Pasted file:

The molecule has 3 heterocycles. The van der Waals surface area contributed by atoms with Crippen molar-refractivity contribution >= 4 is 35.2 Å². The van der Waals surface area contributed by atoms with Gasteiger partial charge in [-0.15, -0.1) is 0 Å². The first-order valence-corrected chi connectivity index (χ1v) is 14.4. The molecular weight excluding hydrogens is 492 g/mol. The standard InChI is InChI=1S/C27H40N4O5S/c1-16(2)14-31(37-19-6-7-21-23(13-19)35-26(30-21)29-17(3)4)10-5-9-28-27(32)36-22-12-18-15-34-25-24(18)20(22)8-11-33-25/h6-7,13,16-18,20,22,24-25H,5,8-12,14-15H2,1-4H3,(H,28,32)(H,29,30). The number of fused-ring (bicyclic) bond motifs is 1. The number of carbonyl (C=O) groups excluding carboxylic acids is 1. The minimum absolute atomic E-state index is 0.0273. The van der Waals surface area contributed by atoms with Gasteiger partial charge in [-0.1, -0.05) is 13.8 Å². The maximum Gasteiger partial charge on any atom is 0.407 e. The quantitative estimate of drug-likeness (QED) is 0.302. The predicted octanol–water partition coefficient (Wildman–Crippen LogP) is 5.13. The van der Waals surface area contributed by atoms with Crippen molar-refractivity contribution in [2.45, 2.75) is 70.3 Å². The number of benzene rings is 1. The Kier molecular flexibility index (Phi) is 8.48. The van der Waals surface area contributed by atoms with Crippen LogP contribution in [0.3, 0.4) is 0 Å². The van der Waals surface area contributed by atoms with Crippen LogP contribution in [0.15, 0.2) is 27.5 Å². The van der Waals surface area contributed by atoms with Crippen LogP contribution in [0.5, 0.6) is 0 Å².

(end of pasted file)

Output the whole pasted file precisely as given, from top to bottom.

The molecule has 3 heterocycles. The van der Waals surface area contributed by atoms with Crippen molar-refractivity contribution >= 4 is 35.2 Å². The van der Waals surface area contributed by atoms with Gasteiger partial charge in [-0.15, -0.1) is 0 Å². The first-order valence-corrected chi connectivity index (χ1v) is 14.4. The molecular weight excluding hydrogens is 492 g/mol. The standard InChI is InChI=1S/C27H40N4O5S/c1-16(2)14-31(37-19-6-7-21-23(13-19)35-26(30-21)29-17(3)4)10-5-9-28-27(32)36-22-12-18-15-34-25-24(18)20(22)8-11-33-25/h6-7,13,16-18,20,22,24-25H,5,8-12,14-15H2,1-4H3,(H,28,32)(H,29,30). The number of fused-ring (bicyclic) bond motifs is 1. The number of carbonyl (C=O) groups excluding carboxylic acids is 1. The minimum absolute atomic E-state index is 0.0273. The van der Waals surface area contributed by atoms with Gasteiger partial charge in [-0.1, -0.05) is 13.8 Å². The maximum Gasteiger partial charge on any atom is 0.407 e. The quantitative estimate of drug-likeness (QED) is 0.302. The predicted octanol–water partition coefficient (Wildman–Crippen LogP) is 5.13. The van der Waals surface area contributed by atoms with Crippen molar-refractivity contribution in [2.45, 2.75) is 70.3 Å². The number of benzene rings is 1. The Kier molecular flexibility index (Phi) is 8.48. The van der Waals surface area contributed by atoms with Crippen LogP contribution in [0.3, 0.4) is 0 Å². The van der Waals surface area contributed by atoms with Crippen LogP contribution in [0.15, 0.2) is 27.5 Å². The van der Waals surface area contributed by atoms with Crippen LogP contribution in [0.5, 0.6) is 0 Å².